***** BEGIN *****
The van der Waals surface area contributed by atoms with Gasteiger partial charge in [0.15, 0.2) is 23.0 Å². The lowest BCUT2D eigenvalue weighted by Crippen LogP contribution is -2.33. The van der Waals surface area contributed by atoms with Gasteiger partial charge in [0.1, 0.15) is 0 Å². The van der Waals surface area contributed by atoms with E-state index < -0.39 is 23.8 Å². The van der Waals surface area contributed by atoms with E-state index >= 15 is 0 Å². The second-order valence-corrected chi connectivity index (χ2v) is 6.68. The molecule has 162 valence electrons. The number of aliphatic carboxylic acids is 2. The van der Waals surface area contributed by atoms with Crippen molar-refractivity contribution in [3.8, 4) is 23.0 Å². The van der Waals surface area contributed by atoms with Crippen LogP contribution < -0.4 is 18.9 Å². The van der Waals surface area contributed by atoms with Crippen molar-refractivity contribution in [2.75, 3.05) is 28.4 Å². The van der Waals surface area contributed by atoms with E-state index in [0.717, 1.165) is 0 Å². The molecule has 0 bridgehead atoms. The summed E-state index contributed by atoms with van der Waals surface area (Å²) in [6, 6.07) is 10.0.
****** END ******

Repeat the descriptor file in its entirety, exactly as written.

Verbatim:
The van der Waals surface area contributed by atoms with Gasteiger partial charge in [0.15, 0.2) is 23.0 Å². The lowest BCUT2D eigenvalue weighted by Crippen LogP contribution is -2.33. The van der Waals surface area contributed by atoms with Gasteiger partial charge in [0.1, 0.15) is 0 Å². The van der Waals surface area contributed by atoms with E-state index < -0.39 is 23.8 Å². The van der Waals surface area contributed by atoms with E-state index >= 15 is 0 Å². The second-order valence-corrected chi connectivity index (χ2v) is 6.68. The molecule has 162 valence electrons. The number of aliphatic carboxylic acids is 2. The van der Waals surface area contributed by atoms with Crippen molar-refractivity contribution in [3.8, 4) is 23.0 Å². The van der Waals surface area contributed by atoms with Crippen LogP contribution < -0.4 is 18.9 Å². The van der Waals surface area contributed by atoms with Crippen molar-refractivity contribution in [2.75, 3.05) is 28.4 Å². The van der Waals surface area contributed by atoms with E-state index in [0.717, 1.165) is 0 Å². The molecule has 0 bridgehead atoms. The summed E-state index contributed by atoms with van der Waals surface area (Å²) in [6, 6.07) is 10.0.